For those who have passed from this world to the next, a cemetery is a place for their earthly remains to await the Resurrection.
For their living relatives, it is a place of emotional connection and a symbol of hope for eternal life.
Sharing what he’s learned
Deacon Sims said he’s “I’m just an ordinary guy who has had an extraordinary opportunity to learn a lot about Catholicism.”
“And it is of little use if what I have learned is not shared with others,” he said.
Born in Kilgore, Texas, he grew up in Houston. He holds a bachelor’s degree in mechanical engineering and a Juris Doctor degree in law.
While assigned to Missouri during construction of Ameren UE’s Callaway Nuclear Plant, he met “a nice Catholic girl” named Christine Lock, a Jefferson City native.
They eventually became husband and wife. Deacon Sims was received into the Catholic Church through the Rite of Christian Initiation of Adults (RCIA) in 1990.
They have three adult children.
“As I became more involved in the Church, I also looked for new ways to be of service,” he said.
He entered formation for the permanent diaconate in the Atlanta archdiocese after becoming very active in his former parish, Mary Our Queen in Norcross, Georgia, a suburb of Atlanta.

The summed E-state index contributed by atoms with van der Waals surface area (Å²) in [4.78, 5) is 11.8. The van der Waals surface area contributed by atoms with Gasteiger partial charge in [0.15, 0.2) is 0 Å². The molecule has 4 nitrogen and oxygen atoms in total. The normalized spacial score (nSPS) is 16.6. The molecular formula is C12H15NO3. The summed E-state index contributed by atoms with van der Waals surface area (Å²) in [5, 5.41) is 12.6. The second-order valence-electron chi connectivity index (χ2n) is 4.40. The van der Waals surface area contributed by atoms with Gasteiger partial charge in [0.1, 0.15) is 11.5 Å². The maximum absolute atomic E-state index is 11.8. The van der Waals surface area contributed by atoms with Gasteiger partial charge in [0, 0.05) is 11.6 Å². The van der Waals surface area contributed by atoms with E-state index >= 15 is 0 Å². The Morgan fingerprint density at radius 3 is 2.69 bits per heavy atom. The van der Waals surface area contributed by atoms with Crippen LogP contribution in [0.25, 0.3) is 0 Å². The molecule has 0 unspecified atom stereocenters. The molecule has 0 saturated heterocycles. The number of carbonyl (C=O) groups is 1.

Two priests from the Confraternity of Franciscans of the Renewal once gave a weeklong mission at the parish. Later, they established a humanitarian outreach in Honduras and invited Mary Our Queen parishioners to visit.
Groups began making annual visits to to the mission and doing service work there.
Deacon Sims went at least six times, helping to build houses and doing other kinds of service work.
There, he got a firsthand view of the effects of crippling poverty and a lack of priests to help people grow in their relationship with God.
A friend from the parish, Deacon Joe Ruberte, was ordained in 2000. He and the pastor, Father David Dye, helped influence Deacon Sims to enter formation.
“While he was in formation, Joe would tell me about things they were doing, that they were experiencing,” Deacon Sims recalled. “I thought I’d like to learn about all of that.”
He began to wonder whether he, too, was being called to be a deacon.
But he confided to Fr. Dye his doubts about his own worthiness to be a deacon.
“Right away, he said, ‘You have to get over that because you are not worthy. And I’m not worthy to be a priest. Don’t worry if your worthy or not because nobody is,’” Deacon Sims recalled.
He undertook his first three years of diaconal formation in the Archdiocese of Atlanta.
After retiring, he moved with his wife to Wardsville and asked to become a deacon candidate for this diocese.
Bishop Emeritus John R. Gaydos ordained him and 19 other men permanent deacons in 2013.
Since then, Deacon Sims assists at Mass, preaches a Sunday homily about once a month, teaches young people to be altar servers, and occasionally helps out with classes for confirmation candidates and RCIA.
He has taken part in two mission trips with the Jefferson City diocese — one to India, another to the Philippines.
“I want to keep doing homilies,” he said. “You learn something every time you do it. And you don’t get any better at it if you don’t practice.”